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How to: Have a Long-distance Relationship

Autor: Langloo
Poziom: Średniozaawansowany

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As you’re about to embark on one of the craziest adventures you and your significant other will have, you’ll need a clear-cut strategy. That’s where SPM comes in. Attempting to demystify long distance-relationships (LDRs), this writer speaks from experience —  and reading enough copies of Cosmopolitan.

1. Be clear about everything. Set the parameters.

This means having those potentially awkward conversations about time commitment, boundaries and classification much sooner than your counterpart couples. Not only does that include setting aside specific times in which to talk, Skype or write, but it also means setting a time table for your relationship. Will you go back to a “normal” relationship after you or he/she comes back? Establish a time when your LDR will end and simply become a relationship. LDRs don’t have to end in marriages, break ups or other extremes, but they are not sustainable for forever.

While you’re at it, try to establish a label for your relationship. It’s awkward, annoying and some people don’t believe in them. But regardless, it’s a conversation that needs to happen. Are you exclusively together or free to date other people? Everything comes down to definitions, and each situation is unique. Have an open, frank discussion about what you want the relationship to be about, but also factor in which areas you’re willing to compromise on. Like every other part of a relationship, there should be room for give and take, leaving you both content. If neither of you understand the boundaries and limitations of your relationship, you’re on a sure path to heartache.


2. Maintain a level of growth.

Your quirks, habits and fancies made your relationship blossom, so in order to sustain it, maintain those qualities while keeping in mind that college is about growth. Keep challenging yourself. Take time to evaluate yourself and your connection to your significant other. Make sure you’re urging each other to be better people and achieve more. Even in youth, relationships are supposed to help us grow: as a student, friend and person.

3. Set a schedule of some sort.

Since you’re not seeing your significant other every day, it’s important that you set time into your schedule just like any other class or a meeting. After you’ve acknowledged this, pick a time (factoring in time differences) that you can spend on the phone or on Skype. One of the great (albeit neglected) parts of a LDR is the option for long distance dates. It’s not necessary to talk on the phone every night or watch re-runs of “Law & Order.” But like an in-person relationship, shake things up. Have a date for take-out Chinese and a movie on a Saturday night over the phone or grab a to-go breakfast from your favorite eatery for a Skype breakfast before your early class. If the two of you were in person, you would aim for a once-a-week date, correct? Maintain this. Find a time that can be exclusively yours each week — that way you’re not trying to juggle your relationship with last minute assignments and Blackboard due dates. Since you’re not seeing your significant other everyday, it’s important that you make time in your schedule.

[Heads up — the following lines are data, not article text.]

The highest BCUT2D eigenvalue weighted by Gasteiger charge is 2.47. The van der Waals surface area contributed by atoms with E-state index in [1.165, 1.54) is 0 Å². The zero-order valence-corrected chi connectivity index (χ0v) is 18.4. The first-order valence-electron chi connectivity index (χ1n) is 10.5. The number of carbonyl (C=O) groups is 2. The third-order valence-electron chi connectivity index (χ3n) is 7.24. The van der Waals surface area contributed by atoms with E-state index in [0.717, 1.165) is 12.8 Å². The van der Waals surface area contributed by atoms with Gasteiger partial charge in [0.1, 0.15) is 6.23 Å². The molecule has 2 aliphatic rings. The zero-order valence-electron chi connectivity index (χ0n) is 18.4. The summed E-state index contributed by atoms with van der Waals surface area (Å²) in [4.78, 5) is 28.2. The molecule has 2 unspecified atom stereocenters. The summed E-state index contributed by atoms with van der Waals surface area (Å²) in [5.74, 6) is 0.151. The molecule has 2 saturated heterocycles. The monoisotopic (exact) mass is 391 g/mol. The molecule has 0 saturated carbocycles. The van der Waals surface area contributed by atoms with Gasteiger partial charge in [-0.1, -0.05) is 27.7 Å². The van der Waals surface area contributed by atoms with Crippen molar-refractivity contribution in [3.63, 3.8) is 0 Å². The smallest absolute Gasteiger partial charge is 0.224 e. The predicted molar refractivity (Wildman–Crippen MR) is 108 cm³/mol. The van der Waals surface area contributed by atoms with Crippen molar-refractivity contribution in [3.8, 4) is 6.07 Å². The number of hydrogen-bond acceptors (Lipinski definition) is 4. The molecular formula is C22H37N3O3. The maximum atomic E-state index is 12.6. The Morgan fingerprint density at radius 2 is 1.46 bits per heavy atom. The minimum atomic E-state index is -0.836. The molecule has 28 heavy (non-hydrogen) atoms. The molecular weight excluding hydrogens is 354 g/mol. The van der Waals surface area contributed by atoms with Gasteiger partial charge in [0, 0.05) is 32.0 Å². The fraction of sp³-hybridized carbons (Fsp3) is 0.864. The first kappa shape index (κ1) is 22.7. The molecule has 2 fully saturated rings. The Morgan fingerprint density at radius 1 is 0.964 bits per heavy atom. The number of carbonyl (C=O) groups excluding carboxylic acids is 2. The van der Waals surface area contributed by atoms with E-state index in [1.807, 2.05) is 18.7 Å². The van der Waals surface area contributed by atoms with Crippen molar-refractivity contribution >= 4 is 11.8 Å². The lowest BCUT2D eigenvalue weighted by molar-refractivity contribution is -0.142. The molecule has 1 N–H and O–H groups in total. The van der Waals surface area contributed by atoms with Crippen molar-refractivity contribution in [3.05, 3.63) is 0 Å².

4. Communicate like never before!

Like in-person relationships, LDRs must have a solid base of communication. It is up to you and your partner to discuss the amount of communication (daily, weekly, etc.), but it has to be there. Or, pick less conventional methods. Text each other cheesy bedtime stories about evil dragons and those who slay them. Writer letters. Use stumbleupon.com to find the websites, photos and articles that interest you and then share why. If you’re super desperate for a mode of communication, send each other snippets of papers to proof.

To review…
  • Set a timeline for when your LDR will simply become a relationship.
  • Label the relationship and its parameters.
  • Establish the amount of communication you both need.
  • Compromise, because we’re all busy people.
  • Make communication interesting and fun.

Don’t let miles, states and time zones discourage you. Long distance relationships are hard, but worth the effort.

This article was published by courtesy of State Press Magazine.
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